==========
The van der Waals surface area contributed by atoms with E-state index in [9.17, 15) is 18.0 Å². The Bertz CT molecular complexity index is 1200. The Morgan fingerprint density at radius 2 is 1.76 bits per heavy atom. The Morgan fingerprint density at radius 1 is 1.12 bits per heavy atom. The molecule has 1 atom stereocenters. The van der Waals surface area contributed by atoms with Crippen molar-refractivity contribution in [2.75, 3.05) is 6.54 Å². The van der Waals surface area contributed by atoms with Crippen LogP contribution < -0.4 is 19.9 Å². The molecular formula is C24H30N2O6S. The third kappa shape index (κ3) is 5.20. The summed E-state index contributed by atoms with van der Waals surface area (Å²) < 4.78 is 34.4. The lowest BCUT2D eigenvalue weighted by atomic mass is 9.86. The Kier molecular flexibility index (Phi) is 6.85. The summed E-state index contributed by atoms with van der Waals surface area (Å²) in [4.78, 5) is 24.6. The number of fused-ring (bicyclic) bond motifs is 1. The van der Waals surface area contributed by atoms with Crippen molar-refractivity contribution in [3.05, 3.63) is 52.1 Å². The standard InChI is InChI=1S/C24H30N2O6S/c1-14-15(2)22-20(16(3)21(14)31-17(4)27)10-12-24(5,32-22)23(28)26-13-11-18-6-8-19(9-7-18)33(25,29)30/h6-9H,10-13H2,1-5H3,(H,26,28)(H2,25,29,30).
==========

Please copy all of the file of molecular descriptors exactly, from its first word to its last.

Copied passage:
The van der Waals surface area contributed by atoms with E-state index in [9.17, 15) is 18.0 Å². The Bertz CT molecular complexity index is 1200. The Morgan fingerprint density at radius 2 is 1.76 bits per heavy atom. The Morgan fingerprint density at radius 1 is 1.12 bits per heavy atom. The molecule has 1 atom stereocenters. The van der Waals surface area contributed by atoms with Crippen molar-refractivity contribution in [2.75, 3.05) is 6.54 Å². The van der Waals surface area contributed by atoms with Crippen LogP contribution < -0.4 is 19.9 Å². The molecular formula is C24H30N2O6S. The third kappa shape index (κ3) is 5.20. The summed E-state index contributed by atoms with van der Waals surface area (Å²) < 4.78 is 34.4. The lowest BCUT2D eigenvalue weighted by atomic mass is 9.86. The Kier molecular flexibility index (Phi) is 6.85. The summed E-state index contributed by atoms with van der Waals surface area (Å²) in [4.78, 5) is 24.6. The number of fused-ring (bicyclic) bond motifs is 1. The van der Waals surface area contributed by atoms with Crippen molar-refractivity contribution in [3.05, 3.63) is 52.1 Å². The standard InChI is InChI=1S/C24H30N2O6S/c1-14-15(2)22-20(16(3)21(14)31-17(4)27)10-12-24(5,32-22)23(28)26-13-11-18-6-8-19(9-7-18)33(25,29)30/h6-9H,10-13H2,1-5H3,(H,26,28)(H2,25,29,30).